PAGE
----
[...]
    In fact, if you do a Google search for images on Sleeping Giant Mountian, we have LOTS of mountains around the world that is named exactly that:

    http://images.google.ca/images?hl=en...title&resnum=4
    From my relatives' house in Stuyvesant, NY (near Hudson, etc; roughly 30-45 minutes south of Albany), you can see to the Southwest the very tip of the Catskill Mountain range - specifically three peaks of it. The three peaks are sometimes referred to as "Rip Van Winkle," after the legend of the man who slept for 100 years. From the right angle (at about which their house sits, in fact), the three peaks form what looks like a man's brow, nose, and chin.

    I think I have a picture on my harddrive of it; I'll see if I can find it.
    I thought I had a picture of it, but I can't find any from the right angle that are very clear. A quick internet search found this one, though: http://rogerkenner.ca/Bike/Nyc00/Bik...knyc00_129.jpg which, oddly enough, appears to be quite near my relative's house. Unless I miss my reckoning, they're off to the right a couple miles at most.

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  9. #19
      Pegasos989 is offline
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    Info Finnish names are the same way

    While others have already mentioned that English, German, Japanese, etc. names form as they do, I'll add Finnish names to that list.

    Last names are generally Finnish words with "nen" or "lä/la" added in the end. "Lä/la" means "a place where something is". For example, a name Seppälä would mean "A place in which you can find seppä" (And seppä means "smith"). This is the list of 9 most common last names in Finland at the moment.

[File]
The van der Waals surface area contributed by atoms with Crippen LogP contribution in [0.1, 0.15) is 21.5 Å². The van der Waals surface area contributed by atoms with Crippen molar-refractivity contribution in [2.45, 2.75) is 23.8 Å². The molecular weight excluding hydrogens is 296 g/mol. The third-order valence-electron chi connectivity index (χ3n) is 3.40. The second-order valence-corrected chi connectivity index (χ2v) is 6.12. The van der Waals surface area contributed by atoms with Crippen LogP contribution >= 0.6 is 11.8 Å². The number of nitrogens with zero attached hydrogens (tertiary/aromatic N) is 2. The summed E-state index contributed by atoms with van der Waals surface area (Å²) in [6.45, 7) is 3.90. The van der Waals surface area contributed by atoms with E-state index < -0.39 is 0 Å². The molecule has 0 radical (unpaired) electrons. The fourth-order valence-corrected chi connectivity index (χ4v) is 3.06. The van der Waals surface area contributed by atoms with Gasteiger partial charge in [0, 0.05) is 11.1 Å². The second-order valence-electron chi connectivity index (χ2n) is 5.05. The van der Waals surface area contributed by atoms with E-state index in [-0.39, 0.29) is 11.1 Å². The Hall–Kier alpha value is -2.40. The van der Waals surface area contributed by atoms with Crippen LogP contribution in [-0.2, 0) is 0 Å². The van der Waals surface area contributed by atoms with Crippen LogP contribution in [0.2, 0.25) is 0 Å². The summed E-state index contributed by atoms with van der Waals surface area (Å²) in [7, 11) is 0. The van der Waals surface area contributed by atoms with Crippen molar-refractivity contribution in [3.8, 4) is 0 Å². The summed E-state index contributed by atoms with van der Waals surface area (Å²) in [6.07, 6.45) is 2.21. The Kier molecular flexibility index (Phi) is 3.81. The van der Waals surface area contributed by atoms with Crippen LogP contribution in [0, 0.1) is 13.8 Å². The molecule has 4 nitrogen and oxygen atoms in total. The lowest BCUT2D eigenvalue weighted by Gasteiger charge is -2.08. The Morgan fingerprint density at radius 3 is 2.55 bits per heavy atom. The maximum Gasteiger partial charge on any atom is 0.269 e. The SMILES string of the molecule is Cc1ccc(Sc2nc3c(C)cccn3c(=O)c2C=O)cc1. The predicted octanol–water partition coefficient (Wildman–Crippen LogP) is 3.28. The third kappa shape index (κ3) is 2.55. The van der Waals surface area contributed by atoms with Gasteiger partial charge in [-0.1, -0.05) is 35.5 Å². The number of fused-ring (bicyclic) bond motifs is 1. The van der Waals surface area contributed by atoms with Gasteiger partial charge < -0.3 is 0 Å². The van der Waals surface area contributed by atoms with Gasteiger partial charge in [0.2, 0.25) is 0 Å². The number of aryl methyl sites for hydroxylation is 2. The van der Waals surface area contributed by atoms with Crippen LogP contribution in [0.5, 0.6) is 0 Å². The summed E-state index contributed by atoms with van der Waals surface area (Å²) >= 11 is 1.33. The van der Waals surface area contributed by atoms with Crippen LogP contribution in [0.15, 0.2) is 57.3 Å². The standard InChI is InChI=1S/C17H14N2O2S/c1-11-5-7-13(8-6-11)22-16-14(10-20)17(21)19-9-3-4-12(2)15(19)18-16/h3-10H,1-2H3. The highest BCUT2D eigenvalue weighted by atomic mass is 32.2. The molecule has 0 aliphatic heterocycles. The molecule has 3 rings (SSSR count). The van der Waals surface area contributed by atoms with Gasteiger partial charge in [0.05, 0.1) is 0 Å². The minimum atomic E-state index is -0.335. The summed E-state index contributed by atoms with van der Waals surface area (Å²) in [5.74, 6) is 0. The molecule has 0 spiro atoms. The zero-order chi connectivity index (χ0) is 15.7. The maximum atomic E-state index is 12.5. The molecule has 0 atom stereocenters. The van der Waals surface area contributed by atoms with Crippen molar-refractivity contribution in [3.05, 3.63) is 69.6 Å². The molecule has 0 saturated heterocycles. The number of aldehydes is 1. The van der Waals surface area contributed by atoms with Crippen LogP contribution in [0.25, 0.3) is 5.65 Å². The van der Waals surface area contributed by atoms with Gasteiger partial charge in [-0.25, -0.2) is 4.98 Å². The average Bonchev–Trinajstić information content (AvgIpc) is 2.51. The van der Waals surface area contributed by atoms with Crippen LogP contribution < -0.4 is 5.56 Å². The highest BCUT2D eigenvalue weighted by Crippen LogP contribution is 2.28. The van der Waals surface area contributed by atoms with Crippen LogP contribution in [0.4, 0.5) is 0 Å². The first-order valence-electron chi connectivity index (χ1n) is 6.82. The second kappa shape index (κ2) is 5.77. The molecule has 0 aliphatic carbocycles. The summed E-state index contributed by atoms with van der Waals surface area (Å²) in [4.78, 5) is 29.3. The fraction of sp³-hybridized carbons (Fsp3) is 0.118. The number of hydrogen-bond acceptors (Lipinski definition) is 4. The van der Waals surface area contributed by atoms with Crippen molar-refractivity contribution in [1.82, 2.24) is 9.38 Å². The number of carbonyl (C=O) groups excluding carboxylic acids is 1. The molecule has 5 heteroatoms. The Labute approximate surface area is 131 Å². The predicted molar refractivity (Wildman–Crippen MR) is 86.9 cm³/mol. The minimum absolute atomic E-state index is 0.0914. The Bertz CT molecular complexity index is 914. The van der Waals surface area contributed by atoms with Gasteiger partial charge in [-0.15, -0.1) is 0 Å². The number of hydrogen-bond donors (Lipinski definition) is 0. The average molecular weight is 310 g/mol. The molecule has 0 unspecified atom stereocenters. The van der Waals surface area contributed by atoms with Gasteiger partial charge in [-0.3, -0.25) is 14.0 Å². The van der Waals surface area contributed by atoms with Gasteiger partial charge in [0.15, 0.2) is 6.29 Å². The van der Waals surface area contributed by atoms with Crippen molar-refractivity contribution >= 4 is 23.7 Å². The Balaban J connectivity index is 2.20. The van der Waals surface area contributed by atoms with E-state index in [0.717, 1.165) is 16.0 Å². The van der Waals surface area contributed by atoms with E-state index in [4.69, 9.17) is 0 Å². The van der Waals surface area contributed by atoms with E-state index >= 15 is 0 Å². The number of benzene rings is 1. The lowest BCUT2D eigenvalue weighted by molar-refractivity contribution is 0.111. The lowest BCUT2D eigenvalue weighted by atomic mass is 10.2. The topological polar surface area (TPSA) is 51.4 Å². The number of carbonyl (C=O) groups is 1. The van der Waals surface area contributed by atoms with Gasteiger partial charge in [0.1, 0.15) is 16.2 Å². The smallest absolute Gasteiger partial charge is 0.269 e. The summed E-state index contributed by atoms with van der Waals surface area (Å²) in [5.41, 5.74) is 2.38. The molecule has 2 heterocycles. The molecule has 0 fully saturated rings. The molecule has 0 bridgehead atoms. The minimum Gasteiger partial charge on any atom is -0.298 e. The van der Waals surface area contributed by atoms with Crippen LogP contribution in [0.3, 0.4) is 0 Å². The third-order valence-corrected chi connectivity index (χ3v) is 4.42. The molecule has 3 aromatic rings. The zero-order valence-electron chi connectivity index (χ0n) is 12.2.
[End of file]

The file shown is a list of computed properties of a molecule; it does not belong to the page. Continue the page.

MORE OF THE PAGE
1: Virtanen (Virta means "stream")
    2: Korhonen (Korho means "dry hay" though it is old word. Had to look it up.)
    3: Nieminen (Niemi means "peninsula")
    4: Mäkinen (Mäki means "hill" or "ascent")
    4: Mäkelä (Also based on word mäki. "A place where is a hill")
    5: Hämäläinen (Means "someone from Häme" which is a place, named after Hämä, a pagan goddess whose name also apparently means "land" though is so old word that it took some serious googling to find out)
    6: Laine (Laine means "wave")
    7: Koskinen (Koski means "rapid")
    8: Heikkinen (Heikki is a common first name. It is Finnish version of Heinrik, which comes from german Haimrich, which... I don't know.)
    9: Järvinen (Järvi means "lake")

    You see a pattern? Yes, it's that simple. Pick pretty much any old finnish word meaning some pagan deity or something nature or agriculture related, add "nen" to the end and the chances are it is someone's last name.



    The place names are a bit more complex to explain but still simple.

    This place where I live now is called Lehmihaka. Lehmä means "cow" and haka means both "hook" and a fence to keep something in some area. Lehmihaka means a fenced area in which you keep cows (kinda flattering, eh?). You can guess that there used to be a lot of cows in this area. The suburb in which Lehmihaka is is called "Havukoski", which is from Havu (branch of evergreen, twig) and Koski (rapid). Nearby is a rapid with evergreens on the shore.

    This whole city is called Vantaa and I don't know if that means anything (probably) but before that, this was just called "Helsingin maalaispitäjä" as that means "countryside municipio of Helsinki (bigger city next to this one". The center of Vantaa is Tikkurila. Tikkuri is old finnish word for squirrel's hide. (and 'la' addition. "Place where are squirrelhides"). It was a common trading post when people used squirrels' hides as money.

  10. #20
      Ascension is offline
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    Now that's some great info there, Peg...very nice and thank you very much. I'll definitely be using this.
    If the radiance of a thousand suns was to burst at once into the sky, that would be like the splendor of the Mighty One...I am become Death, the Shatterer of worlds.
    -J. Robert Oppenheimer (father of the atom bomb) alluding to The Bhagavad Gita (Chapter 11, Verse 32)